50-year old swimmer Siphiwe Baleka will leave Tokyo without swimming after the Court of Arbitration for Sport denied his appeal of FINA’s decision of disallowing him a Universality spot.
According to a press release by Baleka’s representatives, a CAS arbitrator denied his appeal, though they say “provided no rationale for the denial.”
The CAS has not yet published its decision.
While the original reason for FINA’s denial involved differing interpretations of the Universality deadline, another problem emerged throughout the proceedings: the residency requirement.
FINA rules require athletes who are establishing Sporting Citizenship to produce one of three documents:
- Birth certificate of the competitor…in the Sport Country;
- Proof of current residency for at least 12 months in the Sport Country; or
- A birth certificate of the mother, father, grandmother or grandfather of the Competitor…in the Sport Country.
The press release about Baleka’s case states that the residency requirement is “unpublished,” though the rules are addressed in FINA General Rules GR 2.5 and GR 2.6.1. In essence, Baleka would have had to “live and sleep” in Guinea-Bissau for 6 months of the prior year to establish residency there. Athletes also need certified registration of an address in the new country for at least 12 months prior to the first representation of the competitor…for the new country.
Baleka was born in the United States, and discovered his Guinea Bissau heritage through DNA testing. Because neither his parents nor grandparents were born in the country, he would have had to meet the residency requirement in order to gain Sporting Citizenship in the country.
FINA ultimately pivoted their argument to the more clear-cut residency, which Baleka acknowledges he does not meet, though his statements continue to focus on the Universality deadline.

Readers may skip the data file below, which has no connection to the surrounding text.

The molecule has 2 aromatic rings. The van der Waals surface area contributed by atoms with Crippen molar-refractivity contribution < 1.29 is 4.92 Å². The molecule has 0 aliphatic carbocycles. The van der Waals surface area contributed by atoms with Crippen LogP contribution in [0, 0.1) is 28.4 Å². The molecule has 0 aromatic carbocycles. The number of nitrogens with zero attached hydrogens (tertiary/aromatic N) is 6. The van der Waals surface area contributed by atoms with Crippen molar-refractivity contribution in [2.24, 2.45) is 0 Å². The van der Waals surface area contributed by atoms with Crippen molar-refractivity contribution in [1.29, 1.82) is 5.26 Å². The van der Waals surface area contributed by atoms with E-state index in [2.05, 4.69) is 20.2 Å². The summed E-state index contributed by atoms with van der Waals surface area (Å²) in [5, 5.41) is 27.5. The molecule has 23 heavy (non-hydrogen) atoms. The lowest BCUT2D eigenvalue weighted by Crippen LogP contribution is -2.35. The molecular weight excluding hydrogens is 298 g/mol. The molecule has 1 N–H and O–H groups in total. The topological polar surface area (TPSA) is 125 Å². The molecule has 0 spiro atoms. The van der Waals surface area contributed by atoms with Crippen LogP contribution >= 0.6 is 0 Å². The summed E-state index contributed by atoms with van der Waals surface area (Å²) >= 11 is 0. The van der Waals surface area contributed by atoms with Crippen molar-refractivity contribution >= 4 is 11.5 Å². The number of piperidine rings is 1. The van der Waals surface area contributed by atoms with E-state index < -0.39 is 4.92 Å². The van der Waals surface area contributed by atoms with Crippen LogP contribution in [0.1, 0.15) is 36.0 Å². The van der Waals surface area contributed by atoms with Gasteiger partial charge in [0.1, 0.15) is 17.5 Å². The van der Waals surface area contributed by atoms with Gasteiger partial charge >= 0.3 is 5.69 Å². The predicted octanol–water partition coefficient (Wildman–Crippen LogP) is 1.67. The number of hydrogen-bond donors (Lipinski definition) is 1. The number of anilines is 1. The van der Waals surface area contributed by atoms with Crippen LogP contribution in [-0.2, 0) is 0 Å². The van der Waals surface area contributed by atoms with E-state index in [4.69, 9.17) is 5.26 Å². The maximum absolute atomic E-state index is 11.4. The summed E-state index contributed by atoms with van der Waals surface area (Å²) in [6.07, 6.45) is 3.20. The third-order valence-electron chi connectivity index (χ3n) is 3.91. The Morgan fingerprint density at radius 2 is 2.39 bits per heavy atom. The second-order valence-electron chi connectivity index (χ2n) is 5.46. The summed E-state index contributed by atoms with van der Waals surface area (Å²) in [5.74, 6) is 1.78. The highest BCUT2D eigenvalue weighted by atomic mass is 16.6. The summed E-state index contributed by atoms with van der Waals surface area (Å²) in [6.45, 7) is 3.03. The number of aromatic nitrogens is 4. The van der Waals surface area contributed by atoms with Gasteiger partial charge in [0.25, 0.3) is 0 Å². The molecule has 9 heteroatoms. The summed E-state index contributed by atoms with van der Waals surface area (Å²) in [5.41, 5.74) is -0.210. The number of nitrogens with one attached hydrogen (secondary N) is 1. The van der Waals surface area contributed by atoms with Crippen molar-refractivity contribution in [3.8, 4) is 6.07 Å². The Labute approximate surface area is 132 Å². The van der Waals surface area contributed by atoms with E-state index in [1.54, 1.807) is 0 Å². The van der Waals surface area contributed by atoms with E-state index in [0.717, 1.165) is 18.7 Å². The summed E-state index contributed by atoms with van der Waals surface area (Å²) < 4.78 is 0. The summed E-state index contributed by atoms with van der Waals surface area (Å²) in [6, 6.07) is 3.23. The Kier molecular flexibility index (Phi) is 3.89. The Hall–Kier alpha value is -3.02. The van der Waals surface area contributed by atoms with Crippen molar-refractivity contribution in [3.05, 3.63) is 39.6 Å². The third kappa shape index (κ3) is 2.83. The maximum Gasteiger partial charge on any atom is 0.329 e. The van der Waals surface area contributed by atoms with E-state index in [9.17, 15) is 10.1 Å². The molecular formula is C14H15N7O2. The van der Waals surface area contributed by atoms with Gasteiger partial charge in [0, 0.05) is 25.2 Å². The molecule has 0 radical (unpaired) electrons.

He is currently sequestered in the Narita International Airport in Tokyo, Japan, awaiting the results of a negative COVID-19 test to return to Guinea-Bissau, where he currently lives. He is expected to return home on Friday, but has been unable to leave the airport since his arrival on July 25.
This appears to end Baleka’s quest to race at the Tokyo Olympic Games. In spite of his Olympic dream not coming true, Baleka states “I hope that my experience will start a movement of Black Americans competing on behalf of their ancestral homelands.”
Baleka, attempting to become the oldest Olympic swimmer in history at 50 years old, is disputing FINA’s interpretation of the deadline for Universality swimmers to achieve qualifying swims. After tracing his heritage to Guinea-Bissau, he received citizenship there and was attempting to become the country’s first-ever Olympic swimmer.
Under FINA selection rules, the deadline for federations to submit paperwork for Universality athletes was on June 20, 2021. That date is a week ahead of the deadline listed by FINA for athletes to achieve “Olympic qualifying swims,” which is June 27.
Baleka had originally based his universality application (submitted on June 17) on a time he swam at the 2019 International Masters Championships in Egypt, where he swam 25.25.
But FINA informed Baleka that the 2019 Egypt meet had not been a FINA-approved Olympic qualifying event. Baleka scrambled to find a new FINA-approved Olympic qualifying meet in which to compete before the June 27 deadline, eventually competing in the Egypt Swimming National Championships on June 26.
FINA’s position is that universality qualifying has a different qualifying period than A/B cut qualifying, implied by the June 20 submission deadline. Baleka’s camp maintains that FINA rules don’t specifically list different qualifying periods for universality and A/B cut swimmers, and that his June 26 swim should still qualify him because his application was submitted on-time and his swim (though after the submission deadline) still came before the qualifying period ended.